NOT EVERYONE HAS AN INTERNATIONAL megastar for a neighbor, even for only two weeks. So Linda Wolff and the employees at her New York City boutique, Joe's, had enjoyed spending the early days of December listening through the shop's wall as Michael Jackson rehearsed next door at the Beacon Theater for an HBO special. "We were just saying he sounded unbelievable—so powerful, like a record," says Wolff. "And then it stopped."
Jackson's collapse on Dec. 6, while he was practicing his hit "Black or White," brought an abrupt halt on the concert set. There were reports that Jackson had been suffering from flu-like symptoms all week and suddenly took a fall on the stage. By the time emergency medical worker Kevin Barwick arrived, Jackson "was lethargic," said Barwick. "He was speaking slowly, mumbling." Registering a blood pressure of 70/40 (compared with a normal 120/80), the 37-year-old star was rushed to Beth Israel Medical Center-North, about four miles away. Meanwhile, his doctor was boarding a plane from Los Angeles.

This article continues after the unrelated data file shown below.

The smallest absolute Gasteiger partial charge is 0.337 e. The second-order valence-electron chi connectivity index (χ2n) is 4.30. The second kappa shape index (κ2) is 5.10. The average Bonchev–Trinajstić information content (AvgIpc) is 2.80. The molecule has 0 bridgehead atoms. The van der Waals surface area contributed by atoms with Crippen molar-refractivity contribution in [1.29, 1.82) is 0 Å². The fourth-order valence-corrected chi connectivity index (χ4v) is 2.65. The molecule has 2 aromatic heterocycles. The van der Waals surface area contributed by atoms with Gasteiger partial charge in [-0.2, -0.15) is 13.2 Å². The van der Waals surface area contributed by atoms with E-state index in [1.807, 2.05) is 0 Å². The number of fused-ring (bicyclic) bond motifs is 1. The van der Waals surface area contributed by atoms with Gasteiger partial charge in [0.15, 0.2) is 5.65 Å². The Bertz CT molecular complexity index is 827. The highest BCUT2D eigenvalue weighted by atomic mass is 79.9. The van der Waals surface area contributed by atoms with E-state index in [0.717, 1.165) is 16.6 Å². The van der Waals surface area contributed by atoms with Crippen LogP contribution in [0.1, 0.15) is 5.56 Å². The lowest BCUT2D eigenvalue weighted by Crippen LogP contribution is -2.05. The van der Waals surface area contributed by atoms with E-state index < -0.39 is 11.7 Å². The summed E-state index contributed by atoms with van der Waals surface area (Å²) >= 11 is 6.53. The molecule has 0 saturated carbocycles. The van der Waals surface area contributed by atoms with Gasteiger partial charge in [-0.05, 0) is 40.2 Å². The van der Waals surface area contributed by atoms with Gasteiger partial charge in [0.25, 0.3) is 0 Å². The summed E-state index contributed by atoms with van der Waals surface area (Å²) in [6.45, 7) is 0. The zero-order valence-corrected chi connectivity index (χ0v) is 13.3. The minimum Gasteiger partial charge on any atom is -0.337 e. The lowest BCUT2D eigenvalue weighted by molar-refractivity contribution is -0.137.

Whatever its cause, the collapse seemed almost symbolic of Jackson's troubles of late. Although the case was settled out of court, his image has never recovered from 1993 allegations that he sexually molested a 13-year-old boy, and his 18-month-old marriage to Lisa Marie Presley has been shadowed by speculation that it is a sham. Demonstrating how difficult it is being the self-proclaimed King of Pop, Jackson's latest album HIStory, was judged a flop when it racked up sales of just over a million copies following its Tune release but failed to dominate the charts as his previous records had
Despite some bizarre stratagems in matters of hygiene—including the surgical masks he wears often in public—Jackson has never been a picture of health. In 1990 he was hospitalized with chest pains; in 1993 he postponed a concert because of dehydration, and later that year he went through rehab for an addiction to painkillers. Last week, HBO postponed the Jackson special, and just what was ailing the star remained uncertain. But one thing did seem clear: Contrary to some cynical speculation that his collapse was a publicity stunt aimed at hyping his show, Jackson was genuinely ill. Whatever his need for public attention, his blood pressure reading was cause for concern and nobody's idea of a ploy.
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